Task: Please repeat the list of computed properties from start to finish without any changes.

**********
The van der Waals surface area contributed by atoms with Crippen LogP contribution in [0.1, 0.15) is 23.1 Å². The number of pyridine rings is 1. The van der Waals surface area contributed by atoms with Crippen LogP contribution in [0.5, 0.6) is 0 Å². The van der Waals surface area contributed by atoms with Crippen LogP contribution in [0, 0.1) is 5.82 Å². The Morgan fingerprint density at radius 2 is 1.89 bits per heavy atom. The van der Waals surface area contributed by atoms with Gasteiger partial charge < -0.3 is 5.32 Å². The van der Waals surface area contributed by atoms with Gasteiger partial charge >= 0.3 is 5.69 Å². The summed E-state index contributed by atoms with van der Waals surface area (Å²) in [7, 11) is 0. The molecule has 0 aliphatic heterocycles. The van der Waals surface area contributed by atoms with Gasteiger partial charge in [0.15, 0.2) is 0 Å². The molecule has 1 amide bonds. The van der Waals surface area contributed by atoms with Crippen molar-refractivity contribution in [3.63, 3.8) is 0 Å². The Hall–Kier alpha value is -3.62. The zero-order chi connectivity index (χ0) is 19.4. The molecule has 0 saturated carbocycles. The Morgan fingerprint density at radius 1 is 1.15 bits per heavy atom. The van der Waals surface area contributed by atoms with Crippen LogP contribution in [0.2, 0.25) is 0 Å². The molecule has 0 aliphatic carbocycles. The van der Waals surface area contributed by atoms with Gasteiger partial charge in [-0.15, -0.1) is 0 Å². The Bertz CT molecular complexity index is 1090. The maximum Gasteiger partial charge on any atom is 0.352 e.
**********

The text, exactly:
The van der Waals surface area contributed by atoms with Crippen LogP contribution in [0.1, 0.15) is 23.1 Å². The number of pyridine rings is 1. The van der Waals surface area contributed by atoms with Crippen LogP contribution in [0.5, 0.6) is 0 Å². The van der Waals surface area contributed by atoms with Crippen LogP contribution in [0, 0.1) is 5.82 Å². The Morgan fingerprint density at radius 2 is 1.89 bits per heavy atom. The van der Waals surface area contributed by atoms with Gasteiger partial charge < -0.3 is 5.32 Å². The van der Waals surface area contributed by atoms with Gasteiger partial charge >= 0.3 is 5.69 Å². The summed E-state index contributed by atoms with van der Waals surface area (Å²) in [7, 11) is 0. The molecule has 0 aliphatic heterocycles. The van der Waals surface area contributed by atoms with Gasteiger partial charge in [0.15, 0.2) is 0 Å². The molecule has 1 amide bonds. The van der Waals surface area contributed by atoms with Crippen molar-refractivity contribution in [3.63, 3.8) is 0 Å². The Hall–Kier alpha value is -3.62. The zero-order chi connectivity index (χ0) is 19.4. The molecule has 0 saturated carbocycles. The Morgan fingerprint density at radius 1 is 1.15 bits per heavy atom. The van der Waals surface area contributed by atoms with Crippen LogP contribution in [0.2, 0.25) is 0 Å². The molecule has 0 aliphatic carbocycles. The van der Waals surface area contributed by atoms with Gasteiger partial charge in [-0.15, -0.1) is 0 Å². The Bertz CT molecular complexity index is 1090. The maximum Gasteiger partial charge on any atom is 0.352 e.